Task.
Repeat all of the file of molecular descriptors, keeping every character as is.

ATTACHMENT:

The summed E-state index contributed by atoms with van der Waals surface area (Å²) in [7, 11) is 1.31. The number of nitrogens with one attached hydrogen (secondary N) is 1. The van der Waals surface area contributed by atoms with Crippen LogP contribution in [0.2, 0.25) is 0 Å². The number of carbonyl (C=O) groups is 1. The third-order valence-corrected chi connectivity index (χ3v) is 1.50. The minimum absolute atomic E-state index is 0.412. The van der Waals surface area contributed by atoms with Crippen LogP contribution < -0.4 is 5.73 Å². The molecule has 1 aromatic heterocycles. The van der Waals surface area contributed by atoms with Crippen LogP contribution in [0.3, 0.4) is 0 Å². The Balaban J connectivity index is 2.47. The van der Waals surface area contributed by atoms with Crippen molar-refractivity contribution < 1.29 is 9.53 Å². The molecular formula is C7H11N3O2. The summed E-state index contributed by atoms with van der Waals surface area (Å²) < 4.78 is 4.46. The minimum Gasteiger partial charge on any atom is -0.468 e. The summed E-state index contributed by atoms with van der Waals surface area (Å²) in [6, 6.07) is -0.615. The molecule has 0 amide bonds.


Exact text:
The summed E-state index contributed by atoms with van der Waals surface area (Å²) in [7, 11) is 1.31. The number of nitrogens with one attached hydrogen (secondary N) is 1. The van der Waals surface area contributed by atoms with Crippen LogP contribution in [0.2, 0.25) is 0 Å². The number of carbonyl (C=O) groups is 1. The third-order valence-corrected chi connectivity index (χ3v) is 1.50. The minimum absolute atomic E-state index is 0.412. The van der Waals surface area contributed by atoms with Crippen LogP contribution < -0.4 is 5.73 Å². The molecule has 1 aromatic heterocycles. The van der Waals surface area contributed by atoms with Crippen LogP contribution in [0.3, 0.4) is 0 Å². The Balaban J connectivity index is 2.47. The van der Waals surface area contributed by atoms with Crippen molar-refractivity contribution < 1.29 is 9.53 Å². The molecular formula is C7H11N3O2. The summed E-state index contributed by atoms with van der Waals surface area (Å²) < 4.78 is 4.46. The minimum Gasteiger partial charge on any atom is -0.468 e. The summed E-state index contributed by atoms with van der Waals surface area (Å²) in [6, 6.07) is -0.615. The molecule has 0 amide bonds.